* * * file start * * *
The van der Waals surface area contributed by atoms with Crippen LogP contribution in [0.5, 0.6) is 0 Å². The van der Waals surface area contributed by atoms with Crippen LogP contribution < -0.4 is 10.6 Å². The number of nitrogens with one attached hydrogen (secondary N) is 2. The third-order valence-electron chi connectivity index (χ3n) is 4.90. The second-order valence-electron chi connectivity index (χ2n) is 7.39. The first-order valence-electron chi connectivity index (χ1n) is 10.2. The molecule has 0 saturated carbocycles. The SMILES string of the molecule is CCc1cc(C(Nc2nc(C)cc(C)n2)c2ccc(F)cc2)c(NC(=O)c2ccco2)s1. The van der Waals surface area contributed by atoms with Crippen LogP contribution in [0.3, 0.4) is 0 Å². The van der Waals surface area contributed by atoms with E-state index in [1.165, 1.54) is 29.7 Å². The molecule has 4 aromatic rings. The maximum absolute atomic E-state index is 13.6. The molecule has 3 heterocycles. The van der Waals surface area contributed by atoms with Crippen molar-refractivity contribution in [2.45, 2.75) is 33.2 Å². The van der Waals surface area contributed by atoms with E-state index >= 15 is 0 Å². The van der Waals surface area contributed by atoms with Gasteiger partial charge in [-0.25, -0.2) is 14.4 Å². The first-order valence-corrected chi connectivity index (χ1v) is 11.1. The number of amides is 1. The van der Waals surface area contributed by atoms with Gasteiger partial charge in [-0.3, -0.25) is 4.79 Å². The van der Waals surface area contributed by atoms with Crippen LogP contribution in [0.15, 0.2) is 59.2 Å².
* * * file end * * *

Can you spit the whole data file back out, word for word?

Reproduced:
The van der Waals surface area contributed by atoms with Crippen LogP contribution in [0.5, 0.6) is 0 Å². The van der Waals surface area contributed by atoms with Crippen LogP contribution < -0.4 is 10.6 Å². The number of nitrogens with one attached hydrogen (secondary N) is 2. The third-order valence-electron chi connectivity index (χ3n) is 4.90. The second-order valence-electron chi connectivity index (χ2n) is 7.39. The first-order valence-electron chi connectivity index (χ1n) is 10.2. The molecule has 0 saturated carbocycles. The SMILES string of the molecule is CCc1cc(C(Nc2nc(C)cc(C)n2)c2ccc(F)cc2)c(NC(=O)c2ccco2)s1. The van der Waals surface area contributed by atoms with Crippen LogP contribution in [0.3, 0.4) is 0 Å². The van der Waals surface area contributed by atoms with E-state index in [1.165, 1.54) is 29.7 Å². The molecule has 4 aromatic rings. The maximum absolute atomic E-state index is 13.6. The molecule has 3 heterocycles. The van der Waals surface area contributed by atoms with Crippen molar-refractivity contribution in [2.45, 2.75) is 33.2 Å². The van der Waals surface area contributed by atoms with E-state index >= 15 is 0 Å². The van der Waals surface area contributed by atoms with Gasteiger partial charge in [-0.25, -0.2) is 14.4 Å². The first-order valence-corrected chi connectivity index (χ1v) is 11.1. The number of amides is 1. The van der Waals surface area contributed by atoms with Gasteiger partial charge in [-0.3, -0.25) is 4.79 Å². The van der Waals surface area contributed by atoms with Crippen LogP contribution in [0.15, 0.2) is 59.2 Å².